It is important to help people who are in need. I have helped many. And yet, government entitlements often bother me. That was the case this particular day. I was in Save-A-Lot grocery, standing in line to check out. I had five or six items in my arms. In front of me was a lady with a grocery cart full of items. Most of the items were things that 1) I either could not afford, or 2) that were what I considered non-essential food items.
I inwardly fumed as I saw a packet of food stamps sticking out of her purse. As a pastor, my salary was low, and we were very careful in how we spent our money. It didn’t seem right. As I considered these things I noticed that her food stamps had fallen unnoticed to the floor. At that moment, my fuming turned to debate. Do I pick up the food stamps and give them to her? Do I ignore it and see what happens when she gets to the counter and can’t pay for all of her groceries? What should I do? The debate was short lived. The Holy Spirit stung my conscience. I didn’t want to grieve Him above all. Reaching down I picked up the food stamps and gave them to her explaining that she has just dropped them. The pain in the matter is that it is better to suffer what sometimes seems to be an injustice than it is to risk displeasing the One we love supremely. Helping others will not always be convenient, cost effective, or comfortable. As followers of Christ, however, we look to Him for His nod of approval as we endeavor to help others.
By Dr. Gayle Woods
8 If ye fulfil the royal law according to the scripture, Thou shalt love thy neighbor as thyself, ye do well:
Bruce, my neighbor, sat in his wheel chair. He had just come home from the rehab center. Due to an aggravated case of sugar diabetes his leg had been amputated at the knee. That was just part of his problem. While in rehab his wife, Nancy, who seemed to be a picture of health had a heart attack. She was rushed to the hospital. Shortly thereafter she died. Bruce had just come home to an empty house.
As we talked about his trouble we cried together. Placing my hand on his shoulder I said, “Bruce, can I pray with you.” Receiving his assent, I poured out my heart to God asking for God’s comfort and provision for my neighbor Bruce.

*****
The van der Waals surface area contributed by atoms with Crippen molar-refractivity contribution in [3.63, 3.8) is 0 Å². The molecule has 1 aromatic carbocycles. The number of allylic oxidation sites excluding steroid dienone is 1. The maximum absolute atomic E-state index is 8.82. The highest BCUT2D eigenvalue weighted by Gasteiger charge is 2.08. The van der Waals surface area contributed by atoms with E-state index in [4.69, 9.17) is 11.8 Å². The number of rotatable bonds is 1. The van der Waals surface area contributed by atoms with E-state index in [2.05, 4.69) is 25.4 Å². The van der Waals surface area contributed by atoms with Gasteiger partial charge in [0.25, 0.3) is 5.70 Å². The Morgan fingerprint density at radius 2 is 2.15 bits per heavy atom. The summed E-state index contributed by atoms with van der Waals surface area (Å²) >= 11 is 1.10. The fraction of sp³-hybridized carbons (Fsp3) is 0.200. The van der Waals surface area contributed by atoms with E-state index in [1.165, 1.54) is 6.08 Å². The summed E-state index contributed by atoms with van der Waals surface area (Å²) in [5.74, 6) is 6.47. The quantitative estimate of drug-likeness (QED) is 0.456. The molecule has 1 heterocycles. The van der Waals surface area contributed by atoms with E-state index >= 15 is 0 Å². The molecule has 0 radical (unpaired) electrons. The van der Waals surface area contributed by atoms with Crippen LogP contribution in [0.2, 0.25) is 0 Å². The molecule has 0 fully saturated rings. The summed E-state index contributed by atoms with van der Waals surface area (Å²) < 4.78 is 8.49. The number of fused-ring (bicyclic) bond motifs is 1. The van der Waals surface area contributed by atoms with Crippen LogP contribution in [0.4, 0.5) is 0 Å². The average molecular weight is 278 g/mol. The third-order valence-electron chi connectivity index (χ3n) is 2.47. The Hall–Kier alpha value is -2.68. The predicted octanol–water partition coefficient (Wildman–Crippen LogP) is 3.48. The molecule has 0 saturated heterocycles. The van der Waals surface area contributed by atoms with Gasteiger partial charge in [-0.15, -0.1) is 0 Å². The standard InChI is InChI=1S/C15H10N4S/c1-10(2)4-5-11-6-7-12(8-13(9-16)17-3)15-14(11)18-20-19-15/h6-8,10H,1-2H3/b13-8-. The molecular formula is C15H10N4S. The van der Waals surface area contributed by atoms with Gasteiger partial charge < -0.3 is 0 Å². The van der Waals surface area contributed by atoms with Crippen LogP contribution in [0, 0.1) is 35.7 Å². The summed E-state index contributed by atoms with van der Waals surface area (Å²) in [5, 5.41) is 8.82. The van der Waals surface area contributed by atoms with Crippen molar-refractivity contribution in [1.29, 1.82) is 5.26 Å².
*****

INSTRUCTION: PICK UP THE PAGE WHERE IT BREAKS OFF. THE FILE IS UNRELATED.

Is this something that is out of the ordinary for a Christian? It should not be. Others should be able to tell that we are Christ followers because of our love for one another, but they also should be able to tell that we are Christ followers because of our compassionate love for them.
Our mission field is normally within walking distance. Our mission field is often the next person we meet. To fulfill the royal law, Christ’s love must exude from our life. It is not something we only take to church. It is an expression of who we are in Christ.
By Dr. Gayle Woods
An everlasting impression was pressed into my memory as a child. In the days of my childhood we had “hobos” who were at times seen in various parts of my hometown. It was rumored that if they got help from a resident, the common practice was to mark the property with an “X.” Evidently we had a big “X” somewhere in our front yard.
My godly mother was not one to turn away from what she considered to be a genuine need. She also loved to cook. Back then, the homesless made house calls. When a hobo came to our home asking for money for food she would tell him to sit down on the porch while she prepared a plate of food. She did not settle for a sandwich and chips. Neither did she warm up leftovers. She cooked a full-fledged hot meal and served it to the hobo on our good plates. I cannot help but think that God smiled and nodded His “head” in approval.
Isaiah is not just talking about helping the needy in our scripture reading. After discussing fasting that comes from the wrong motive in vss. 1-5, he turns to describe the type of fasting that pleases God. Interestingly enough, fasting is more than going without food. Properly practiced, it means to adopt a lifestyle in which self-satisfaction and greed are spurned while being replaced with a compassion for the poor and needy. This pleases God and leads to His blessing. This, my mother seemed to understand.
By Dr. Gayle Woods